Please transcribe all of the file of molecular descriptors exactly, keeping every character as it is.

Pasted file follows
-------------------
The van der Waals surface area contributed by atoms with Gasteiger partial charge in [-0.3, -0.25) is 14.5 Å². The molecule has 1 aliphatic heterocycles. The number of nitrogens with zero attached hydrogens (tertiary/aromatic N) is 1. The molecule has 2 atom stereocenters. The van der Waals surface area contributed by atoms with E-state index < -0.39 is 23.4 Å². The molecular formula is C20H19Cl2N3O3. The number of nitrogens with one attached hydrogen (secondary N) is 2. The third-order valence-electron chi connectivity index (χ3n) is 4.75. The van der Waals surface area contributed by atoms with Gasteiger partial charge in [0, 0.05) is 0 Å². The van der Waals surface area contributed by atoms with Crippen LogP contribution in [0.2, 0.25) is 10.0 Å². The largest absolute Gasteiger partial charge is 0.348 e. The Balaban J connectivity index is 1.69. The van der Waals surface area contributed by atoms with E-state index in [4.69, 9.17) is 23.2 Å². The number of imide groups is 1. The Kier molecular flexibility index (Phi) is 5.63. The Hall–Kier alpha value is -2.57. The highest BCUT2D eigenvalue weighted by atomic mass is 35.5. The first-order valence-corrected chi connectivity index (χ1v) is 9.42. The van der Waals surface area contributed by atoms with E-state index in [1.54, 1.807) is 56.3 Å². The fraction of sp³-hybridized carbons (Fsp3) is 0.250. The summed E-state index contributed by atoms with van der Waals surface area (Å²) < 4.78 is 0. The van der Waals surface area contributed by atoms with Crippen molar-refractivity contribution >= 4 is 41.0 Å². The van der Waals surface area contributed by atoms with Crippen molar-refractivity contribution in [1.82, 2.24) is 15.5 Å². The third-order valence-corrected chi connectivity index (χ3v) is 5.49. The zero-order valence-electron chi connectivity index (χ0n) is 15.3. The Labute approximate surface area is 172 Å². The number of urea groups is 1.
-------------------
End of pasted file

The van der Waals surface area contributed by atoms with Gasteiger partial charge in [-0.3, -0.25) is 14.5 Å². The molecule has 1 aliphatic heterocycles. The number of nitrogens with zero attached hydrogens (tertiary/aromatic N) is 1. The molecule has 2 atom stereocenters. The van der Waals surface area contributed by atoms with E-state index < -0.39 is 23.4 Å². The molecular formula is C20H19Cl2N3O3. The number of nitrogens with one attached hydrogen (secondary N) is 2. The third-order valence-electron chi connectivity index (χ3n) is 4.75. The van der Waals surface area contributed by atoms with Gasteiger partial charge in [0, 0.05) is 0 Å². The van der Waals surface area contributed by atoms with Crippen LogP contribution in [0.2, 0.25) is 10.0 Å². The largest absolute Gasteiger partial charge is 0.348 e. The Balaban J connectivity index is 1.69. The van der Waals surface area contributed by atoms with E-state index in [4.69, 9.17) is 23.2 Å². The number of imide groups is 1. The Kier molecular flexibility index (Phi) is 5.63. The Hall–Kier alpha value is -2.57. The highest BCUT2D eigenvalue weighted by atomic mass is 35.5. The first-order valence-corrected chi connectivity index (χ1v) is 9.42. The van der Waals surface area contributed by atoms with E-state index in [1.54, 1.807) is 56.3 Å². The fraction of sp³-hybridized carbons (Fsp3) is 0.250. The summed E-state index contributed by atoms with van der Waals surface area (Å²) < 4.78 is 0. The van der Waals surface area contributed by atoms with Crippen molar-refractivity contribution >= 4 is 41.0 Å². The van der Waals surface area contributed by atoms with Crippen molar-refractivity contribution in [1.82, 2.24) is 15.5 Å². The third-order valence-corrected chi connectivity index (χ3v) is 5.49. The zero-order valence-electron chi connectivity index (χ0n) is 15.3. The Labute approximate surface area is 172 Å². The number of urea groups is 1.